Experts distinguish between two broad categories of sleep based, in part, on brain wave patterns measurable using the electroencephalogram (EEG). During a good night’s sleep, non-REM and REM sleep alternate cyclically.
Delta waves, the slowest rhythm of all brain waves, predominate during the deepest part of non-rapid eye movement (non-REM) sleep. This type of sleep is good for tissue growth, cell repair and flushing away waste from the brain.
Meanwhile REM sleep, the kind of sleep most often associated with dreaming, is characterised by bursts of rapid eye movement. Scientists believe that REM sleep helps to form memories and benefits learning.
Try developing a “before sleep” routine that works for you. Include things like starting to get ready for sleep a certain time before you want to actually fall asleep, working out how long your bedtime routine will take.
Turning off electronics from a certain time and listening to relaxing music might also make it into your bedtime routine.
Lots of people benefit from taking a hot shower before going to bed. This has a number of relaxation benefits but it also trains your brain into realising that you are about to sleep.
If you do include this in your evening routine, make sure you get things in the right order. You don’t want to have a hot shower and then eat a heavy meal that will wake up your body and digestive system.
Exercise appears on this list again, and for good reason! Getting regular exercise through the day reduces stress levels, making it easier to fall asleep.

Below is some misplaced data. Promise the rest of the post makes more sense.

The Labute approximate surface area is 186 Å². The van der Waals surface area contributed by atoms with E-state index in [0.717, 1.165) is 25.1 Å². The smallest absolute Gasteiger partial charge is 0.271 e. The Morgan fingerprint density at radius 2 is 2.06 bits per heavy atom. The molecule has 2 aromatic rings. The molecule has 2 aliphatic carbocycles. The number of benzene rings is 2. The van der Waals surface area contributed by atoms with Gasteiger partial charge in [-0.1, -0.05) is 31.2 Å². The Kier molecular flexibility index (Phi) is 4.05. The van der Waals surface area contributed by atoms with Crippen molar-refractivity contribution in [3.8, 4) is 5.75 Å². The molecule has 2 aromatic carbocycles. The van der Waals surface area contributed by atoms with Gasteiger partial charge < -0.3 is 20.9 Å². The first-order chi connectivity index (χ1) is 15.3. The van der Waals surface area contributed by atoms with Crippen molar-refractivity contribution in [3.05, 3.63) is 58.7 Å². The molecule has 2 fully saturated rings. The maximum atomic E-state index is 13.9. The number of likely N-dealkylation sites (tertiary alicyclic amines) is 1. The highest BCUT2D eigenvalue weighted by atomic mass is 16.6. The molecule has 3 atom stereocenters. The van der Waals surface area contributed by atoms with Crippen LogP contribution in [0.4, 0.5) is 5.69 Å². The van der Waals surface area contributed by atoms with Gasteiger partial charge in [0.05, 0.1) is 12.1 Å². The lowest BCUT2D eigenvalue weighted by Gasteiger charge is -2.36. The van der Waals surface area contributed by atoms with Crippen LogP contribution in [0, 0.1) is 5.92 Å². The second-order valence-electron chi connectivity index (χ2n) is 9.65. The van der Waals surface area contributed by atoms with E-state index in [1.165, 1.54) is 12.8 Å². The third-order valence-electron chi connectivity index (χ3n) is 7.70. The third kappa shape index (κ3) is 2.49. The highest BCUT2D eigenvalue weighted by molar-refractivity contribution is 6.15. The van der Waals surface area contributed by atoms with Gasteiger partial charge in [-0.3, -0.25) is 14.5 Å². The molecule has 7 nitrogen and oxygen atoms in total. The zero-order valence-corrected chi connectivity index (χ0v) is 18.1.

Once asleep, people who have exercised during the day tend to sleep for longer and get better quality sleep because their bodies are recharging from their additional energy expenditure.
It is not recommended to exercise for at least 90 minutes prior to the time you want to fall asleep because of the endorphins and other neurotransmitters that are released, which trigger arousal rather than relaxation.
Sleep and nutrition are extremely complex and involve multiple systems of the body that are interconnected. There is no scientific consensus on the best foods to eat for a good night’s sleep.
However, studies have shown that meals high in carbohydrate and refined sugar lead to less deep sleep and more awakenings during the night. Most people don’t realise this because high carbohydrate meals also make you feel drowsy.
Some people struggle to sleep unless it is pitch black. If this is you, invest in some blackout shades or an eye mask to block out all light sources.
If light doesn’t affect you at night time but it causes you to wake up earlier than you would like then it might also be worth you switching to dark mode.
Sleep is more important than most people realise. Buy sleepwear and bedding that feels soft and comfortable because this will help to improve the quality and quantity of your sleep.
It is easy for your bedtime routine and habits to follow the patterns that you had during childhood. Many people don’t experiment with different sleepwear and/or bedding so use lessons from holidays and hotel stays to determine what works best for you.